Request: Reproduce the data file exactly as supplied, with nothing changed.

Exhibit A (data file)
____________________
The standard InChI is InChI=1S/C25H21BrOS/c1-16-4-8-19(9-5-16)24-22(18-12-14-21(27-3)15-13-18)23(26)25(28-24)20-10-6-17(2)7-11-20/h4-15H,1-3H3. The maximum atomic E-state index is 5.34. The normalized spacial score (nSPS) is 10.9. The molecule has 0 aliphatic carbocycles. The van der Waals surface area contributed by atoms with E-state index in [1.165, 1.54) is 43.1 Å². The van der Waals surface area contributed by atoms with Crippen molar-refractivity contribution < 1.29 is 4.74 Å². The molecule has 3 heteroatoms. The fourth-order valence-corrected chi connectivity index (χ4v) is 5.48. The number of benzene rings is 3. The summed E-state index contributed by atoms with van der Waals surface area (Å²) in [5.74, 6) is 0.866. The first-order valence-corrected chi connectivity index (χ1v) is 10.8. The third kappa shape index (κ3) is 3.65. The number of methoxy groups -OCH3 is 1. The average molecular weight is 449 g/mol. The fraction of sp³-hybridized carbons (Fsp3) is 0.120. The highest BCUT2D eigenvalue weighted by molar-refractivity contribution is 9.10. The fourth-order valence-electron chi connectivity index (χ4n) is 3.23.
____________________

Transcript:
The standard InChI is InChI=1S/C25H21BrOS/c1-16-4-8-19(9-5-16)24-22(18-12-14-21(27-3)15-13-18)23(26)25(28-24)20-10-6-17(2)7-11-20/h4-15H,1-3H3. The maximum atomic E-state index is 5.34. The normalized spacial score (nSPS) is 10.9. The molecule has 0 aliphatic carbocycles. The van der Waals surface area contributed by atoms with E-state index in [1.165, 1.54) is 43.1 Å². The van der Waals surface area contributed by atoms with Crippen molar-refractivity contribution < 1.29 is 4.74 Å². The molecule has 3 heteroatoms. The fourth-order valence-corrected chi connectivity index (χ4v) is 5.48. The number of benzene rings is 3. The summed E-state index contributed by atoms with van der Waals surface area (Å²) in [5.74, 6) is 0.866. The first-order valence-corrected chi connectivity index (χ1v) is 10.8. The third kappa shape index (κ3) is 3.65. The number of methoxy groups -OCH3 is 1. The average molecular weight is 449 g/mol. The fraction of sp³-hybridized carbons (Fsp3) is 0.120. The highest BCUT2D eigenvalue weighted by molar-refractivity contribution is 9.10. The fourth-order valence-electron chi connectivity index (χ4n) is 3.23.